I used these to generate dialogue filler between characters in the party. I just picked a random card, and had one character accuse another of one of the negative meanings. They defended themselves with a positive meaning, and went back and forth a few times like this.
These scenes worked out really well, because the tarot meaning had some resonance and because, just like in real writing, having some back-and-forth dialogue between the characters was a nice break in the action.
However, I think these also demonstrated that you need a lot of content even for generated scenes. These scenes were only good because there was a lot of topics and each one had a handful of lines so the reader was unlikely to notice repeats. Like the fruit, this seemed like one of the more successful approaches to generating text: find existing datasets and shoehorn them into the structure, rather than trying to build everything.
Chapters and Typesetting
The typesetting part took all of the generated text, and made the essentials for a fantasy novel: A cover, a map, and typeset the text itself.
The covers got the most attention, they were pretty simple but really fun to come up with. Basically I took a bunch of public domain artwork, and then took some classic book covers from images I found online and masked out where the titles and images were, and then created a set of templates that could mix and match the artwork, frames, and knew where to put the titles and subtitles. I found some fonts that were good fits for the genre. Some of more modern style templates could swap out the color palette and recolor the artwork to give more variety. Finally, I generated some random titles and authors and series names and stuck it all together.
Next it stuck in the maps. I wanted to make these stylized so they looked like a hand-drawn fantasy map but I ran out of time and it just ended up with the debug drawing code that I was using for the map-gen. Still, it helped feel like a real fantasy novel and was a lot of fun to trace the hero's path through the world over the course of the story.
I wanted to put more front matter in, stuff like the publication date, maybe a dedication or an introductory essay or some author blurbs. That would have been a lot of fun to generate but my time was better spent adding more templates for scenes and stuff like taht.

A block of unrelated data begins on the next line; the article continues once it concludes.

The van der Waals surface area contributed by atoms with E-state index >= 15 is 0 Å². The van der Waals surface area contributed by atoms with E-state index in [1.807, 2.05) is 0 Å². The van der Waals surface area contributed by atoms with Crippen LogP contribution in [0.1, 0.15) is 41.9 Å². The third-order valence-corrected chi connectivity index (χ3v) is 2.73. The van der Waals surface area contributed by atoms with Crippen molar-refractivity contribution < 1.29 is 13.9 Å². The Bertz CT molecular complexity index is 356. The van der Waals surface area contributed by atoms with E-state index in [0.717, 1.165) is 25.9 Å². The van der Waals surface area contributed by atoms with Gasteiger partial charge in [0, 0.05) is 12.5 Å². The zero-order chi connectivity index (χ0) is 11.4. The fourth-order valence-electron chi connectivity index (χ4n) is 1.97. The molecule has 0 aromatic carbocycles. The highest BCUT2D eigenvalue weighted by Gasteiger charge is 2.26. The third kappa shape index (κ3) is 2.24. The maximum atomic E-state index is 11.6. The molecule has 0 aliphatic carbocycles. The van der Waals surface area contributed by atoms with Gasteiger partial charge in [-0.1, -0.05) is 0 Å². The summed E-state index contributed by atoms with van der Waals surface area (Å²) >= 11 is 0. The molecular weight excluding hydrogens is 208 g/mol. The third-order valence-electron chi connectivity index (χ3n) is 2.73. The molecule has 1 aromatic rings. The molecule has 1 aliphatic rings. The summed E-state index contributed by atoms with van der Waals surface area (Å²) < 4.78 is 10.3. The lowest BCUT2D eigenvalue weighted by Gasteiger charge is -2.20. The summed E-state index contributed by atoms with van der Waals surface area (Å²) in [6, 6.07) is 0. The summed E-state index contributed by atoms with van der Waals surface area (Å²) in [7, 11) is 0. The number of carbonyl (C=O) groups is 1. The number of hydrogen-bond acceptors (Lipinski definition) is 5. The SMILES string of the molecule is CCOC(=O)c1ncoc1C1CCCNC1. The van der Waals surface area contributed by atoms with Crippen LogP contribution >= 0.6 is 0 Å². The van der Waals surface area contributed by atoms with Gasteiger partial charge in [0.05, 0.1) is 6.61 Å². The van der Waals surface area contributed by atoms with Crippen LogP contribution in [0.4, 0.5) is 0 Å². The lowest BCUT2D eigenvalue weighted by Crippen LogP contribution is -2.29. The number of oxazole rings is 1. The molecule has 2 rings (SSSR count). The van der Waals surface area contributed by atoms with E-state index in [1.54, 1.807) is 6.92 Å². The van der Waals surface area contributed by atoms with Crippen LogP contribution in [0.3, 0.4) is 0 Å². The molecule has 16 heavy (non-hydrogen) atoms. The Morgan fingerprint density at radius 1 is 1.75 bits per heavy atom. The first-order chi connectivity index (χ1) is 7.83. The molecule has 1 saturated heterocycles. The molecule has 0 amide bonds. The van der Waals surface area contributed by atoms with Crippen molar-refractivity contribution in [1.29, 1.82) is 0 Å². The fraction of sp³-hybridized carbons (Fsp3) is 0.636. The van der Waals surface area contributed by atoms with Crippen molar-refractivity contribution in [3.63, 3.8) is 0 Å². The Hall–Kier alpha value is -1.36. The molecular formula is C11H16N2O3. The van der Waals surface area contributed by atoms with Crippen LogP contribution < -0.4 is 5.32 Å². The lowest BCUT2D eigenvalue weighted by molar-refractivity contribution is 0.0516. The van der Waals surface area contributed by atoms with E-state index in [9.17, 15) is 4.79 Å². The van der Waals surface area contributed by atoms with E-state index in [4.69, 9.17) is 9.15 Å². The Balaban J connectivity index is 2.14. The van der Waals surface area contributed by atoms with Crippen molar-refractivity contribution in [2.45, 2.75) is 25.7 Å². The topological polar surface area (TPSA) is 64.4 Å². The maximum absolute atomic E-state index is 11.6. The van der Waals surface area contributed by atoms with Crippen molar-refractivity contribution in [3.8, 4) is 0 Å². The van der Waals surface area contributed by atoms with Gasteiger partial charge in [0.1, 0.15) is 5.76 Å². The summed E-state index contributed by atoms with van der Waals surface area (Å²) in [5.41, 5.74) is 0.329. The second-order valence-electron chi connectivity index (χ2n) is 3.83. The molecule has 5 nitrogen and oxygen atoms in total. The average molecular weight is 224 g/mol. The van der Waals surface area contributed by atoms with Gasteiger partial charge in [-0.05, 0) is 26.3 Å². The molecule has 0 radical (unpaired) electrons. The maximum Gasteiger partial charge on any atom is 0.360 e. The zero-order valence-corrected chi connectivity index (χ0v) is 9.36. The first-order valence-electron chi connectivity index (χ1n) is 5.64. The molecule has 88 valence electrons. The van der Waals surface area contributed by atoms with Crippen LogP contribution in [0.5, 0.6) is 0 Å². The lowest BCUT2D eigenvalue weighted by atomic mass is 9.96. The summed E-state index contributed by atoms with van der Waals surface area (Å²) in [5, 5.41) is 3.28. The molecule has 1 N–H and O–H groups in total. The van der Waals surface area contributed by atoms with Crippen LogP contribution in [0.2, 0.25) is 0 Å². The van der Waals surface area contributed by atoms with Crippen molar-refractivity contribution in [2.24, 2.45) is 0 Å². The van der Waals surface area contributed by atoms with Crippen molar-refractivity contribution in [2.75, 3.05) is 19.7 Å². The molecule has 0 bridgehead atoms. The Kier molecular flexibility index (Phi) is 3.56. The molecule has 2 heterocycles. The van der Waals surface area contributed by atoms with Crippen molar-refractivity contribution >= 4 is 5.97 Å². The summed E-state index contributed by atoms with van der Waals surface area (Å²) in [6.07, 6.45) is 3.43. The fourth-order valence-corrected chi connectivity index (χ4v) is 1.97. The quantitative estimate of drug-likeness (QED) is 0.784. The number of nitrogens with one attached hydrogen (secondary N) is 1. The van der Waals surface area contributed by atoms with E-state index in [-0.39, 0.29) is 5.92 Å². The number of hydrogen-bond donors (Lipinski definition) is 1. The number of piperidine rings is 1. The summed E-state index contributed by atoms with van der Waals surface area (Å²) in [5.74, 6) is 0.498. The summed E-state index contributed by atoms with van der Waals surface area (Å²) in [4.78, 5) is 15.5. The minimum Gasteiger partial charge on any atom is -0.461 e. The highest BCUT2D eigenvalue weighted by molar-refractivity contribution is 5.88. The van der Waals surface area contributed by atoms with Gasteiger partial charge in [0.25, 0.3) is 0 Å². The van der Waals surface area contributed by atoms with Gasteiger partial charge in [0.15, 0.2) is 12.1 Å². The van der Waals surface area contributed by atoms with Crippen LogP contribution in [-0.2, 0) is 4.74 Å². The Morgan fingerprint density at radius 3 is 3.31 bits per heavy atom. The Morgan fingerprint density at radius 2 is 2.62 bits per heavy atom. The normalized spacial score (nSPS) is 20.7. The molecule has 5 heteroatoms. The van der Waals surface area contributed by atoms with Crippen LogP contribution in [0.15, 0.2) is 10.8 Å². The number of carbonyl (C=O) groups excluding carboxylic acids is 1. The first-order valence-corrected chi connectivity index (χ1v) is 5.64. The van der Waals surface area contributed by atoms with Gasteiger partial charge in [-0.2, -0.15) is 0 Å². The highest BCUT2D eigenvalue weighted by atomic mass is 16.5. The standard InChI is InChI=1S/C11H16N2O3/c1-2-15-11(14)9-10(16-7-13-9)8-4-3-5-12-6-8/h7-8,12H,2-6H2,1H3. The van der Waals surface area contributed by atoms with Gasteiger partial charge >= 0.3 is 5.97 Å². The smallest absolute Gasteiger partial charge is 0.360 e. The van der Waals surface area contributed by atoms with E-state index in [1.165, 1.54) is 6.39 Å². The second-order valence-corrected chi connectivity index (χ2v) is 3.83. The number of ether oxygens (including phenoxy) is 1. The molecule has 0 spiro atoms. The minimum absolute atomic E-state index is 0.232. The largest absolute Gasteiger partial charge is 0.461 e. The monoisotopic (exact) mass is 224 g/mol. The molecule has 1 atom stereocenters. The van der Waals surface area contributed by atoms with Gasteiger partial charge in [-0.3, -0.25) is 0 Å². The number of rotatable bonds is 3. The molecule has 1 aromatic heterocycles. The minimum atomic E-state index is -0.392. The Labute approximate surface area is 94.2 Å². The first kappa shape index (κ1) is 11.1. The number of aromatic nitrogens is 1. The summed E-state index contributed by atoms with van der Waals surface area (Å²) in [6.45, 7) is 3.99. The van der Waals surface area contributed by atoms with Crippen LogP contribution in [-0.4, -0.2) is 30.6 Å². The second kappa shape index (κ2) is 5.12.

Typesetting the book itself was pretty straightforward, I used the 'fpdf' python library and it just spits out the book a page at a time, adding a footer with page numbers. One thing that was useful here is that I could clean up debug text at this stage (removing TODO stuff) rather than have some smarter way. Another thing that surprised me was how much of a pain it was punctuating the generated text correctly. I basically just gave up on it, and there are sentences everywhere missing a period or having two or three extra. Trying to encode the punctuation in the Tracery rules was really hard, as you didn't know if an optional phrase was going to appear in the end, middle or beginning of a sentence. I think a better approach would be to generate the text without punctuation (but with hints, such as markers for where phrases start and end), and then just punctuate it at the end.
What I Learned
I only spent a month on this, as a side project in evenings and weekends, so I wasn't really expecting to get actual readable novels out of it. But the project gave me a chance to try out a lot of ideas that I had kicking around, and get a sense of what works and what doesn't. Some tips I picked up for procedural generation that I think apply to anything, not just novels: